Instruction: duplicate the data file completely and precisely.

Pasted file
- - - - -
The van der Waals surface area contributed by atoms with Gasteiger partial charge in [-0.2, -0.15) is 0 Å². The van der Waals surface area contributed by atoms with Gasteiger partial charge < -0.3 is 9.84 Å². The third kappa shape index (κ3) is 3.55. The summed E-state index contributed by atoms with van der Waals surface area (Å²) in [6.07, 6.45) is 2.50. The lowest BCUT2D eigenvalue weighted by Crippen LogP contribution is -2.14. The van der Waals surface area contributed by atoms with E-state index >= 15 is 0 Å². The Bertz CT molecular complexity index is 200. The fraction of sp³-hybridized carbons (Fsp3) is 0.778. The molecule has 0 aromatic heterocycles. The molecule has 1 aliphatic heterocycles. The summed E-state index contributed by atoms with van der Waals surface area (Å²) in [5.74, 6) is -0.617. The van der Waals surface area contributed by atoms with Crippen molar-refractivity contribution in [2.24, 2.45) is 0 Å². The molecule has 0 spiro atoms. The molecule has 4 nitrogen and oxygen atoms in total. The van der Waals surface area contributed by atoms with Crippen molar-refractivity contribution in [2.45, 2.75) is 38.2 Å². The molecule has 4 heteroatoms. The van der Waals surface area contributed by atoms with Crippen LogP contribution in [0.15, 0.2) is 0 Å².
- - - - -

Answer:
The van der Waals surface area contributed by atoms with Gasteiger partial charge in [-0.2, -0.15) is 0 Å². The van der Waals surface area contributed by atoms with Gasteiger partial charge < -0.3 is 9.84 Å². The third kappa shape index (κ3) is 3.55. The summed E-state index contributed by atoms with van der Waals surface area (Å²) in [6.07, 6.45) is 2.50. The lowest BCUT2D eigenvalue weighted by Crippen LogP contribution is -2.14. The van der Waals surface area contributed by atoms with E-state index >= 15 is 0 Å². The Bertz CT molecular complexity index is 200. The fraction of sp³-hybridized carbons (Fsp3) is 0.778. The molecule has 0 aromatic heterocycles. The molecule has 1 aliphatic heterocycles. The summed E-state index contributed by atoms with van der Waals surface area (Å²) in [5.74, 6) is -0.617. The van der Waals surface area contributed by atoms with Crippen molar-refractivity contribution in [2.24, 2.45) is 0 Å². The molecule has 0 spiro atoms. The molecule has 4 nitrogen and oxygen atoms in total. The van der Waals surface area contributed by atoms with Crippen molar-refractivity contribution in [2.45, 2.75) is 38.2 Å². The molecule has 4 heteroatoms. The van der Waals surface area contributed by atoms with Crippen LogP contribution in [0.15, 0.2) is 0 Å².